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Biometrics in schools – Big Brother technology or an opportunity for human flourishing?

Blog Editor, IOE Digital11 October 2021

Sandra Leaton Gray.

Twenty-first Century schools can be complex places to manage and attend. Schools have grown in size substantially over the last couple of generations, and now need complicated systems of control and regulation. The Biometrics Institute Congress is going to be discussing biometrics, artificial intelligence and privacy on 13 October, and for the first time this will include their impact on education.

One of the primary issues for governing bodies and local education authorities is reconciling a need for bureaucratic efficiency whilst acting in loco parentis – ensuring that the children in their care are where they should be, engaged in appropriate activities at the right time, and being fed at appropriate intervals. Developers have sought to support schools (and monetise solutions to any number of management problems) through digital products, for example for attendance monitoring, assessment, accounting and auditing.

It is within this commercial framework that we find biometrics proliferating, and with it, associated (more…)

Don’t let your cookies leave a trail of crumbs for someone else: why you should care about digital data privacy

Blog Editor, IOE Digital12 July 2018

Kim Nguyen and Romasha Sanyal
Ever thought about how when you use the fingerprint sensor on your Android, you’re actually just uploading a digital print of your biometrics? Or that your Facebook news feed isn’t just confirming what you believe about the sugar tax, but actually shaping it based on prior political activity (be it memes liked, pages visited or blog posts shared)? Or even that the first page of your Google search results is different from what your fellow Candy Crush-devoted tube commuter might find for an identical string of keywords?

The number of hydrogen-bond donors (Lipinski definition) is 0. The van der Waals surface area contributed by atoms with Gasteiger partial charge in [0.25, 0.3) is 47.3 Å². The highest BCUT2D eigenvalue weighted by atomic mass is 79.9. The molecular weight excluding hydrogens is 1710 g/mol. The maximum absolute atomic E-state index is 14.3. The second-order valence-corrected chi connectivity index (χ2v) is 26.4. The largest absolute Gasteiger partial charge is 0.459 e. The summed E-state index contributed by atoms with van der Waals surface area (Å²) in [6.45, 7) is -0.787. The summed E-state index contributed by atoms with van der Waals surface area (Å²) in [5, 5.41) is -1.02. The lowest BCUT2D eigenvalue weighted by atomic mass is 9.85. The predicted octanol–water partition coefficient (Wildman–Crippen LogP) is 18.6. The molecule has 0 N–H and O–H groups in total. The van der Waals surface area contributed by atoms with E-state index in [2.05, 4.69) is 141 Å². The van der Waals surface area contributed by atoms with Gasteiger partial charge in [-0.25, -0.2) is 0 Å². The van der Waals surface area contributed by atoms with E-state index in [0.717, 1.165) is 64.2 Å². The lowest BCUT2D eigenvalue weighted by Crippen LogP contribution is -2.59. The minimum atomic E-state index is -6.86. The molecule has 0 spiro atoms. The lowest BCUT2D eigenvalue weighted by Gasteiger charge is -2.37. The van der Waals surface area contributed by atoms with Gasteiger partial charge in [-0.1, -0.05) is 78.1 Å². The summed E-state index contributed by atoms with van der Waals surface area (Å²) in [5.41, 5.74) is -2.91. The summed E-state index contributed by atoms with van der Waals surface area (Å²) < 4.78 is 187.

Data privacy might have hogged the limelight in recent times because of the ubiquitous GDPR that purged subscribers’ mailing lists nationwide, not to mention the Cambridge Analytica scandal, but not nearly enough is discussed with respect to how it affects the group most vulnerable to its invasion – children. Enter defenddigitalme, an organisation led by Jen Persson, which has been working steadfastly since 2013 to spread awareness regarding the collection of data on school children for the National Pupil Database by the Department for Education. With their recent #MyRecordsMyRights campaign, their mission is not only to raise awareness (more…)